Mayan Pottery Polychrome Codex Cylinder of Itzamnaaj God D

14668. Mayan Pottery Polychrome Codex Cylinder of Itzamnaaj God D

Ca. 700 to 800 AD.

The rim text begins just above the scene where Itzamnaaj (God D) reaches out with his right hand to stroke the kneeling fawn’s ear. Alay, Here; (B-C) Tz’ibi’, tz’ib’; yi-chi, yich, the painted surface; (D) yu-k’ib’i, yuk’ib’, of his drinking cup; (E) TA-yu-ta-la, ta yutal, for fresh (repainted glyph); (F) ka-ka-wa, kakaw, cacao/chocolate; (G) itz’aat(i), sage/artist (repainted); (H) ?-la-tzi, aj laatz, ballplayer/one who plays ball; (I) aj-na-be, he of the carving instrument.
The vase appears to belong to the group of "Dying God" vessels connected to the theme of the deer hunt. Among other things, this is apparent from the antler forehead ornament of the spotted Twin
This cylindrical vase was made to hold a fresh chocolate beverage for an elite, versed in arts, and was a ballplayer. Below the rim text, is a scene, totally unrelated to the function of this vase. It depicts the Maya creator deity, Itzamnaaj (God D), reaching out as, as if to pet the fawn prostrated before him. Between the two is a vertical column, a caption of four glyphs: o-na, o’n, many; mook-ta, maize offering; ya-le-la, yal, ‘child of the mother’; Oc, dog (with torn ear). This is a greeting to the aninmal, by Itzamnaaj. Greetings, by Itzamnaaj, occur on other vases such as K 2026 (, a vase with ‘many’ rabbits, which has a similar caption.

The second or adjacent scene is much more difficult to interpret. A caption of five glyphs survives, only the second glyph is recognizable, Hun Ajaw, Hunahpu, one of the Hero Twins of the Popol Vuh, who is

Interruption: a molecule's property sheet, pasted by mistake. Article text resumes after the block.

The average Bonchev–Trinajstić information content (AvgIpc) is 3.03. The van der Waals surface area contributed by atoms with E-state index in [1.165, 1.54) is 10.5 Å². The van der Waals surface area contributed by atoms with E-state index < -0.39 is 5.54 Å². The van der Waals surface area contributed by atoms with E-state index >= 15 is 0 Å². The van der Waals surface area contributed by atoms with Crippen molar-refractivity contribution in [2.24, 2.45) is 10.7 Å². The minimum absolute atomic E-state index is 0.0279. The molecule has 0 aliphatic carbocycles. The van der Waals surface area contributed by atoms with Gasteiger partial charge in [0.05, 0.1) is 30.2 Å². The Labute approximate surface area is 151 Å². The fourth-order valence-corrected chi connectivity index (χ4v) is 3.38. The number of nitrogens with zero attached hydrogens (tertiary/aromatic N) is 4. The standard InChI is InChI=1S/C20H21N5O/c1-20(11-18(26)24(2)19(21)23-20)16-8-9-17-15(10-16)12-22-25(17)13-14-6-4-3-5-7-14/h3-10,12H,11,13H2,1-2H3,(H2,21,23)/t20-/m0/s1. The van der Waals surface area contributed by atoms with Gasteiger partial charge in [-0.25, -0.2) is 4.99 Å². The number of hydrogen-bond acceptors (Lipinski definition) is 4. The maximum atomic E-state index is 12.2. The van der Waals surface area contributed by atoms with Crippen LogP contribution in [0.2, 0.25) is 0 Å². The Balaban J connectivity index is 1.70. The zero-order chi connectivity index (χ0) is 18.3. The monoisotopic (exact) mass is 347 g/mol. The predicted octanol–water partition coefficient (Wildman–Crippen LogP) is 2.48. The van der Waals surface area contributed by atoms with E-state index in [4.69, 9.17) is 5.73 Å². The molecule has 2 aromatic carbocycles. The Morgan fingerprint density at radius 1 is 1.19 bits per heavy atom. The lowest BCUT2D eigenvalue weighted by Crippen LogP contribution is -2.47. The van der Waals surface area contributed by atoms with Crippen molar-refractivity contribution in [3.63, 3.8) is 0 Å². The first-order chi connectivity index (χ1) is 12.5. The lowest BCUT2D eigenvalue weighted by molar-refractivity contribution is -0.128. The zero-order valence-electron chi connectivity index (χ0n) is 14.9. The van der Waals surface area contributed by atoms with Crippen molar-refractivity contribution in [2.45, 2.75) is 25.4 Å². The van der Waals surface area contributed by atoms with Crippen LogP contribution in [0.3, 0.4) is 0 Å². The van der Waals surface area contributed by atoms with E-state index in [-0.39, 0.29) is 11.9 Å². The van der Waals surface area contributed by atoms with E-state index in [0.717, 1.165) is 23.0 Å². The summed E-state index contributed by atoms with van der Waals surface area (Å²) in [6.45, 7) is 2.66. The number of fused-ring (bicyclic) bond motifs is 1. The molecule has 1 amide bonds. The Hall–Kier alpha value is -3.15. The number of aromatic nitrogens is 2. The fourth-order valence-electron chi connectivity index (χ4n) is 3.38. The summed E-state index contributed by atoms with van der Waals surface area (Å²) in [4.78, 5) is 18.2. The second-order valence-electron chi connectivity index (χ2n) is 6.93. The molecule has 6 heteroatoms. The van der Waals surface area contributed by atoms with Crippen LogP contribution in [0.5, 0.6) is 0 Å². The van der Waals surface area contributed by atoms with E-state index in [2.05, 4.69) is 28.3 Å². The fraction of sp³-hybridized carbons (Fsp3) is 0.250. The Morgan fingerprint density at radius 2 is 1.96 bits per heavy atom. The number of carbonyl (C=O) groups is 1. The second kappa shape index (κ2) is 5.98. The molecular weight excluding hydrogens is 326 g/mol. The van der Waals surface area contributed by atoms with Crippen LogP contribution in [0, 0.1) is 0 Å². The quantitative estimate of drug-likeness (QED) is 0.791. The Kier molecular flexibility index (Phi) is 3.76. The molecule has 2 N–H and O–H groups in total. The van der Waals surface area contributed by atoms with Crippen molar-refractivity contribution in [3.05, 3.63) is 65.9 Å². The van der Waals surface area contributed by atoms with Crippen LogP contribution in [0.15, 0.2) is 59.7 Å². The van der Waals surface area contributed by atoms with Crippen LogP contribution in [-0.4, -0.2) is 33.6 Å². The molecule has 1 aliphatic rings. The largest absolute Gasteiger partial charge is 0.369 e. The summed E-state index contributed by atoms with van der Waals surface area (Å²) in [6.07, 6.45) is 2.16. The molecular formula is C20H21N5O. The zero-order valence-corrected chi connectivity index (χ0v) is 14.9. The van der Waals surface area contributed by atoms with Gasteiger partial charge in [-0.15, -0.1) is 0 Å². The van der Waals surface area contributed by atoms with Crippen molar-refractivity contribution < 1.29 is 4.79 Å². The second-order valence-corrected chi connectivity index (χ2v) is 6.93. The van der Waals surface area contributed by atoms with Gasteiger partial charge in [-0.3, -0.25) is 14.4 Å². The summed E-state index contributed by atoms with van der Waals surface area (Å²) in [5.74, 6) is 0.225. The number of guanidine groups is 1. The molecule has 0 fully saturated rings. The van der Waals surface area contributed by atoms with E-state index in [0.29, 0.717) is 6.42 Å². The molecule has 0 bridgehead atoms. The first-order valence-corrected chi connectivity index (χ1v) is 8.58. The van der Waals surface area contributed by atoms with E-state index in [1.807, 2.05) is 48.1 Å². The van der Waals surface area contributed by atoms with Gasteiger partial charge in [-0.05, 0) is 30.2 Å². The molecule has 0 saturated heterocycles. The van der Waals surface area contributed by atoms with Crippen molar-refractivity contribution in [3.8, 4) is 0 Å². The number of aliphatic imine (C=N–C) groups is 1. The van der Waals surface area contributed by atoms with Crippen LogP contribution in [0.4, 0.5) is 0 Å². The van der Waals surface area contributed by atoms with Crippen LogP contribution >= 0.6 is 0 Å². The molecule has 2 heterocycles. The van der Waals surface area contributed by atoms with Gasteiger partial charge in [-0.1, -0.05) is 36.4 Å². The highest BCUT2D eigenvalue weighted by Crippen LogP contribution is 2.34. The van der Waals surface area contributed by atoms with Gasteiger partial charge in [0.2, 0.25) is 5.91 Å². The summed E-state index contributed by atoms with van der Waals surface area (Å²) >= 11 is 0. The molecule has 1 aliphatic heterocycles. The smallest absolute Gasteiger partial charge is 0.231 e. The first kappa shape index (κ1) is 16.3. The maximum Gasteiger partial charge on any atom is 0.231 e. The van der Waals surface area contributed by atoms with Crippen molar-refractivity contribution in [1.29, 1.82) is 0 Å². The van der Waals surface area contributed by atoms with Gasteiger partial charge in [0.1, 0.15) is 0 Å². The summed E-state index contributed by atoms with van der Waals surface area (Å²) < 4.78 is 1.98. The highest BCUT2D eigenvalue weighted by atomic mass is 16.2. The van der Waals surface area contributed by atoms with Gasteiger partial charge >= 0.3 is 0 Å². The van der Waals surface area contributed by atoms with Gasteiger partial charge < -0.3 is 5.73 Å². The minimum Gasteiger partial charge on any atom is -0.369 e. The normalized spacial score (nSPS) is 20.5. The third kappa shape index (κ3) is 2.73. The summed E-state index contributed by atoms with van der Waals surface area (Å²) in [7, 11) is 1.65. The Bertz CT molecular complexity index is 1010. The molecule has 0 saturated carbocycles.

portrayed in the adjacent scene (identifiable in part, by the round black markings on his body). Before Hunahpu is a person that appears to be reclining in the arms of a seated women, who supports them. The reclining figures belly appears to be swollen, with a protruding twisted navel, perhaps indicative of a bloated corpse? In similarly portrayed individuals (see K 0927; 2286 and 2716), they are named sitz’ winik, gluttony man, a way, a companion spirit, much like the “naguales”, still existing in various Maya Highland groups in Guatemala and in the Yucatek Peninsula today. The latter reclines before a seated Hunahpu, who reaches out with his right arm, as if giving a benediction.

Size: 7-1/4 in (18cm) H. x 4-1/2 in W.; Dia.: 11.0 cms.

A fine example with vibrant colors and excellent brushwork
Provenance: Dr. R G, Orlando FL; acquired Jan 2021 from NY trade who acquired it 2003 from Diane McBride, daughter of Major Elmer McBride, who acquired it in 1947.
K1900 has a figure reclining with back against another.


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